Citizen science is simply the involvement of volunteers in science. People of all ages and varying levels of expertise can participate and there is often no special knowledge or equipment necessary.
It is rapidly becoming a popular method of collecting wildlife data, allowing large amounts of data to be collected, often all at the same time, allowing scientists and researchers to look at ‘snapshots’ or long termviews. Perhaps the most well-known and popular citizen science project is the RSPB’s Big Garden Birdwatch which requires from each person taking part just one hour of birdwatching a year. In 2016 over 500,000 people contributed records to the Big Garden Birdwatch, counting 8,262,662 birds and enabling the RSPB to build up a picture of UK garden bird populations over the years. Project Splatter, run by Cardiff University, is a more unusual project, asking people to report records of wildlife roadkill. The records entered are used to construct a ‘roadkill map’ which will help with research into the impact of roads on British wildlife.
It was local environmental recording centres (LERCs) that were perhaps the true pioneers of citizen science. LERCs are not-for-profit organisations that have been collecting, collating and managing records of wildlife sightings and plant records submitted by volunteers, special interest groups and professionals since 1964. Databases of species recorded in defined geographic areas are created and subsequently used to underpin science, policy and practical conservation. LERCs are often the first port of call for ecological consultants when they are commissioned to carry out an ecological survey. By purchasing data from the appropriate LERC, a list of wildlife and plant species that have been recorded in the survey area can be obtained. Although these records may not be a definitive list of the species that occur in the local area, the records can provide an idea of what may be present and help to determine which wildlife surveys may be required on a site.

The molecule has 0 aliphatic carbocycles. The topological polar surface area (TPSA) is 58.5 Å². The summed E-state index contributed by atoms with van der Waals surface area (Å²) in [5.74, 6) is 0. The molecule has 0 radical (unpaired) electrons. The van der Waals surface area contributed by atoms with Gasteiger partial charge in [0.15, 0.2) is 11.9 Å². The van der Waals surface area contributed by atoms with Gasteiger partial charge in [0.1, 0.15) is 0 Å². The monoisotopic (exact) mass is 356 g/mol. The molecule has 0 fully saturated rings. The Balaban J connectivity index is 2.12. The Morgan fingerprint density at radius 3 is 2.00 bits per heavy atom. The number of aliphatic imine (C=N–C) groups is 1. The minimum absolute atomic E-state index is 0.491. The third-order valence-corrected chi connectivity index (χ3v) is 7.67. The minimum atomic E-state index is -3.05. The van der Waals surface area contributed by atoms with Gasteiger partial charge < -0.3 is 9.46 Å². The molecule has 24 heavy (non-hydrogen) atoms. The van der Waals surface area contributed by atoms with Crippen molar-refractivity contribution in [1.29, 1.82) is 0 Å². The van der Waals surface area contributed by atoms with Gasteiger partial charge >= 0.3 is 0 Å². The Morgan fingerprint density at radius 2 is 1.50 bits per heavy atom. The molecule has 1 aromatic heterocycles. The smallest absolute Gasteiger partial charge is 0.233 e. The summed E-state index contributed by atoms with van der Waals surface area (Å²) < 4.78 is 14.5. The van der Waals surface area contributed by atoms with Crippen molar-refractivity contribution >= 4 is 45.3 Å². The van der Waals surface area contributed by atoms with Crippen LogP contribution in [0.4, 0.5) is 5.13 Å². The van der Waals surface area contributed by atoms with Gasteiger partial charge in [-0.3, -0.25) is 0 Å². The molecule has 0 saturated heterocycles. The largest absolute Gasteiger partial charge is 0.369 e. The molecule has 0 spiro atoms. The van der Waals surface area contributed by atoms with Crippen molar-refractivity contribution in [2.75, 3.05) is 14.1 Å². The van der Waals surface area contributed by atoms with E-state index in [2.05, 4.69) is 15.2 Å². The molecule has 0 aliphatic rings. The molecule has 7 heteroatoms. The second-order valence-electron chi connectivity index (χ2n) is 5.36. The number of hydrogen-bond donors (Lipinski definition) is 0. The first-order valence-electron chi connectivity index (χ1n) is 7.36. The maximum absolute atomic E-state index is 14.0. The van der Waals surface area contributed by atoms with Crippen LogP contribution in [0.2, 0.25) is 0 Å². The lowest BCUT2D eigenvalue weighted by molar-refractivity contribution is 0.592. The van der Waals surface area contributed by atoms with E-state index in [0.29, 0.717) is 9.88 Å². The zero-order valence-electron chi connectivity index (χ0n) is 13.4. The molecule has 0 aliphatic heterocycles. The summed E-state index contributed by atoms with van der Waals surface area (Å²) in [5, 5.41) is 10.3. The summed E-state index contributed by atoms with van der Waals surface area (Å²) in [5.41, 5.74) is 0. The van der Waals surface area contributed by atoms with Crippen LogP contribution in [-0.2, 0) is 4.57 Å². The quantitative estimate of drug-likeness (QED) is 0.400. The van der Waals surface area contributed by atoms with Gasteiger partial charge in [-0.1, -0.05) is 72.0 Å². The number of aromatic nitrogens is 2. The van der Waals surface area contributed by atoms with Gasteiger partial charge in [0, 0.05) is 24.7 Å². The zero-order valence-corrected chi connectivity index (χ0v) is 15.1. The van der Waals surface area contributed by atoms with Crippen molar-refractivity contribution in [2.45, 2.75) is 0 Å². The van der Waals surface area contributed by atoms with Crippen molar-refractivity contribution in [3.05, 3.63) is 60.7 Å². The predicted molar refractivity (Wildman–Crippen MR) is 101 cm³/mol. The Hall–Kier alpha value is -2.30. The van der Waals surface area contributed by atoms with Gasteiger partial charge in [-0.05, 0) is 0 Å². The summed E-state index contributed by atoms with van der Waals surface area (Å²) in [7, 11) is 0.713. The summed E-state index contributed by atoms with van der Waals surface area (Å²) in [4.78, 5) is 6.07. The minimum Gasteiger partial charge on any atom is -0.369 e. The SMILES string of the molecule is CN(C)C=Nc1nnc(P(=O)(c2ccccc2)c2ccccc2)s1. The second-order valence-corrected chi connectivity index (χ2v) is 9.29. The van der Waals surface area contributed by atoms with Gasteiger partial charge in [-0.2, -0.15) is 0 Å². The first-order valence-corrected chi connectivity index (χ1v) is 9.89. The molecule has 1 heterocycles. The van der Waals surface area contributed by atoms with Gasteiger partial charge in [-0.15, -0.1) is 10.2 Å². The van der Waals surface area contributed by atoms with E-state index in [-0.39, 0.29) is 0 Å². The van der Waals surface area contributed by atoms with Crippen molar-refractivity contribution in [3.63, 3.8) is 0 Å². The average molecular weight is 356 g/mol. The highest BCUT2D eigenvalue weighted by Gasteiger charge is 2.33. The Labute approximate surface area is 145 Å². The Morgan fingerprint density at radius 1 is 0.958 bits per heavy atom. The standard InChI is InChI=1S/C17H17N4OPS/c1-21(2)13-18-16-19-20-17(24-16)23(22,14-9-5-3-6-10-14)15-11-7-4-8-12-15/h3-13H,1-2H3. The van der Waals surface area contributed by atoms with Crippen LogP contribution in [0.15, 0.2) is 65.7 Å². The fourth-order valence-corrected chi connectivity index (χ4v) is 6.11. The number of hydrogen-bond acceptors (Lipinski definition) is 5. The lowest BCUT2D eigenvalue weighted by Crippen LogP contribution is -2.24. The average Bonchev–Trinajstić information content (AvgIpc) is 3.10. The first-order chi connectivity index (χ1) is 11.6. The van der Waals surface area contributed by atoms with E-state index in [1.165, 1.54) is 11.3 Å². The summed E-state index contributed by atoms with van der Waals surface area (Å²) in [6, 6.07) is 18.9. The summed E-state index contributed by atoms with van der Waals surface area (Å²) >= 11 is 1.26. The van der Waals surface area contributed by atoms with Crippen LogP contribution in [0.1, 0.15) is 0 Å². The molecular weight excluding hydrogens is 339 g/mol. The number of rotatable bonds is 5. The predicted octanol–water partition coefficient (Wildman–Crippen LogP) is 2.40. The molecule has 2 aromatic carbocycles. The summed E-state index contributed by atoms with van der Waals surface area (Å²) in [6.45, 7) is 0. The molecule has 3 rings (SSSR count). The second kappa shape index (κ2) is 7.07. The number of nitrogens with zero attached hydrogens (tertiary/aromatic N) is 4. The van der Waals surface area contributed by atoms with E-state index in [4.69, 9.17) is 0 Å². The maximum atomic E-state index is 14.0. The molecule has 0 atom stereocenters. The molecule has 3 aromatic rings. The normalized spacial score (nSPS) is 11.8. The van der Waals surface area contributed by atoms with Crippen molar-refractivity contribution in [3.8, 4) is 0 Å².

There are hundreds of opportunities to get involved in biological recording; a quick internet search will lead you to them and a multitude of phone apps are available to help you identify, record, and sometimes even submit your wildlife sightings. It is fun way of adding an extra dimension to walk in the countryside or a half hour gaze out of the kitchen window. Whether you are passionate about plants, fascinated by fungi, mesmerised by mammals, intrigued by insects or even riveted by road kill there will be something to suit your interests. So next time you are out and about why not make your sightings count; grab your phone, or even an old fashioned pen and paper, and start recording, submit the records and you can be assured that they will be put to good use.
Just a few words of warning – BEWARE biological recording can be addictive and if you share your walks with fellow recorders, it can get very competitive!
Here are some popular free phone apps to help you with biological recording (there are many, many more available):
GPS tagged species sightings with descriptions and other information can be submitted, providing scientists with important biodiversity information that contributes to nature conservation, planning, research and education. All wildlife sightings for non-sensitive species are shared with other users and are made available to National Recording Schemes, Local Record Centres and Vice County Recorders.
Mammal tracker helps to identify mammal species and easily submit geo-located photos of UK sightings of mammals or signs of mammals such as droppings. All records received through the app, wherever they are in the UK, contribute to the National Mammal Atlas, a vital tool for advising on mammal conservation.
This app makes it easy to log what you see wherever you go birdwatching. Records can be uploaded to a global database and are available for use in research and conservation at the local, national and global scale.
The Environment Agency, Scottish Natural Heritage, the Scottish Environment Protection Agency and Natural Resources Wales have joined forces to help combat the spread of the UK’s most problematic invasive, non-native plant species. The app provides help with identification and allows easy submission of records. Records are used to build a comprehensive picture of the UK’s invasive, non-native plant species.